Also, the quality of school meals can have a powerful impact on the childhood obesity epidemic, arguably the greatest long-term public health threat facing our nation. Today, children consume more than half their weekday daily caloric intake at school. If they’re getting unhealthy foods, loaded with empty calories, it sets them on a path to obesity that’s very hard to break. Studies show that four out of five obese teens will become obese adults, with a heightened risk for heart disease, diabetes and a host of other serious chronic illnesses. We all pay a price for these preventable diseases, in higher health costs, reduced worker productivity, and, according to one recent study led by a group of retired generals and admirals, decreased military readiness.

The reauthorization hit a speed bump this fall amid concerns that it emphasized nutrition at the expense of preventing hunger. There shouldn’t be any conflict between these priorities, because the research shows a clear connection between hunger and childhood obesity. When families can’t consistently afford the healthy foods that support an active life, they rely instead on the cheapest calories available: fast food, junk food, and other filling options that pack on extra pounds but don’t provide the range of nutrients children need to thrive. These lowest-income families are the most reliant on school meal programs. In fact, for the millions of students whose families are facing severe economic hardship, school meals are often the steadiest and most reliable source of food—and sometimes the only source.

Our nation’s lagging economy makes the need for urgent action all the more apparent. Since the downturn began, about 1.5 million more students now receive free and reduced-price lunches. The Senate bill would automatically qualify an additional 120,000 children who are enrolled in Medicaid for free and reduced-priced meals without putting their parents through the hassle of filling out additional paperwork. That means more meals for children who might otherwise go hungry.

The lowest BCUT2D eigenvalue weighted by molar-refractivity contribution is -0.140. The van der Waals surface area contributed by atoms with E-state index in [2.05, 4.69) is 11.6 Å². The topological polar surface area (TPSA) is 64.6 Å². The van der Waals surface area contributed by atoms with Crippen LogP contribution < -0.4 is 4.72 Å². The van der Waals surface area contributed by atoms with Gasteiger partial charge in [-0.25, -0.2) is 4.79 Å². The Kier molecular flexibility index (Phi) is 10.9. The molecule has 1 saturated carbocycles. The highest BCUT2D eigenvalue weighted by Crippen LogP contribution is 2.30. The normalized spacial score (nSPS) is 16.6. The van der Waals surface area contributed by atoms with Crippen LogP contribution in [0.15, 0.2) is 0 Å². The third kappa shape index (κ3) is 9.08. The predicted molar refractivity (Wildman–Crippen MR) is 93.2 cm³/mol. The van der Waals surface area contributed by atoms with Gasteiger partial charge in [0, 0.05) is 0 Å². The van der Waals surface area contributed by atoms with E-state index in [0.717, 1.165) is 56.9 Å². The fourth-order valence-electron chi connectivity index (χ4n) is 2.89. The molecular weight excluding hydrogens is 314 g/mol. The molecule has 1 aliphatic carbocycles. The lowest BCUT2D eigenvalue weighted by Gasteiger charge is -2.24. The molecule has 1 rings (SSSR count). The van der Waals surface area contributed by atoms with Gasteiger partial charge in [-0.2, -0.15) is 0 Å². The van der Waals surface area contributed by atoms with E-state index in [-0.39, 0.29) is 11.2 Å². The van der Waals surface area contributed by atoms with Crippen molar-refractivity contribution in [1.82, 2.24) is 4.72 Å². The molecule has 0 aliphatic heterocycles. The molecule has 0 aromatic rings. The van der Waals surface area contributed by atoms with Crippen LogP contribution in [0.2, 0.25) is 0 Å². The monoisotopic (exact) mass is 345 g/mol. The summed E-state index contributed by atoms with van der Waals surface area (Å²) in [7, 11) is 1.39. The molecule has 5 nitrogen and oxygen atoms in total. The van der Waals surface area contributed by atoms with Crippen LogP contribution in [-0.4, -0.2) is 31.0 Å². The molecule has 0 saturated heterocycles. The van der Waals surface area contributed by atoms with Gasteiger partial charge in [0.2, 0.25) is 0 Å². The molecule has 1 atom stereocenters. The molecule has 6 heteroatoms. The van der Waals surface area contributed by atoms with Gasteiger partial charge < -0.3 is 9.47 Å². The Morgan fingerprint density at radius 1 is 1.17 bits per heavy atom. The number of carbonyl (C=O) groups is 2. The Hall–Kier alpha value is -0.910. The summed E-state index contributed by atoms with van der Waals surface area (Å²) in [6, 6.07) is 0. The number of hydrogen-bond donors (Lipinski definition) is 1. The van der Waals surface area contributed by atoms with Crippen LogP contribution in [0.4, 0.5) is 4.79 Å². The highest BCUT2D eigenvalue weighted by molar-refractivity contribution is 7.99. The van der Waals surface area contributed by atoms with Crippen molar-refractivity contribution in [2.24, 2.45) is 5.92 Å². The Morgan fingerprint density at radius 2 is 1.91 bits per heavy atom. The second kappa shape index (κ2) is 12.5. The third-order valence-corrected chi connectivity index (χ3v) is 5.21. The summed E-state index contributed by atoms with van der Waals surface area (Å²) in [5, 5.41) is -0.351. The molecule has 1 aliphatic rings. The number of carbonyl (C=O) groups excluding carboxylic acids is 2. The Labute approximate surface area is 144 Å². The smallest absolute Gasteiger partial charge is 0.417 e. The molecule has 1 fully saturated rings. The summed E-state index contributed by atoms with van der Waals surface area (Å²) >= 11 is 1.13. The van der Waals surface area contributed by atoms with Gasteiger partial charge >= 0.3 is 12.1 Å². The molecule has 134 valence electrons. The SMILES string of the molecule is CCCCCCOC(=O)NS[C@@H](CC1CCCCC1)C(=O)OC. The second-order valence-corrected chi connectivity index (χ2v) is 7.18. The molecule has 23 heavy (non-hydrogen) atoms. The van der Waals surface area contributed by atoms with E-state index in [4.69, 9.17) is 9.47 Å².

During the past month, many have worked to allay concerns about the bill’s impact on the Supplemental Nutrition Assistance Program and other food-security initiatives. Those most concerned about hunger now solidly support this bipartisan bill, recognizing that when we prevent obesity, we fight hunger—and vice versa. The diverse coalition supporting the bill also includes education groups like the national PTA, health advocates like the American Heart Association, and the nation’s leading food and beverage manufacturers.

The House of Representatives should follow the lead of a unanimous U.S. Senate and pass the Healthy Hunger-Free Kids Act. Let’s feed the 31 million American children who depend on and deserve healthy school breakfasts and lunches so they can learn and thrive.

Dr. Risa Lavizzo-Mourey is president and CEO of the Robert Wood Johnson Foundation.

Thursday, November 11, 2010

Schools Struggle to Provide Healthy School Lunches

The federal government is working to improve school lunches around the country through initiatives such as the National School Lunch Program. But many schools still struggle to provide healthier lunch options.

Schools run into all kinds of obstacles when it comes to improving school lunch - no on-site kitchen, limited resources, cost, etc. An article in Organic Authority explores some of the issues regarding providing healthier school lunch.
"In 2009, a study appearing in the Journal of the American Dietetic Association revealed 94% of school lunches failed to meet U.S. Agriculture Department's standards; many schools served food with excessive salt and total fat. And worst of all, the number one meal served in schools is chicken fingers and French fries. You've heard of brain food? That's brain dead food!

'I'm not sure why we can't sort this out,' Gerry Pugliese writes. 'American kids are already falling behind the rest of the world in education rankings, so at the very least - in a nation as rich as the United States - we can serve these little ones good food.'" - Organic Authority, "More money needed for healthy school food," by Gerry Pugliese.
Organic Fresh Fingers works with individual schools to help solve these problems faced by schools and set up a healthy, organic, locally-sourced hot school lunch program. All of our meals qualify for the National School Lunch Program, and we work to advise schools on how to qualify and register for the program without cutting corners when it comes to the quality of food served.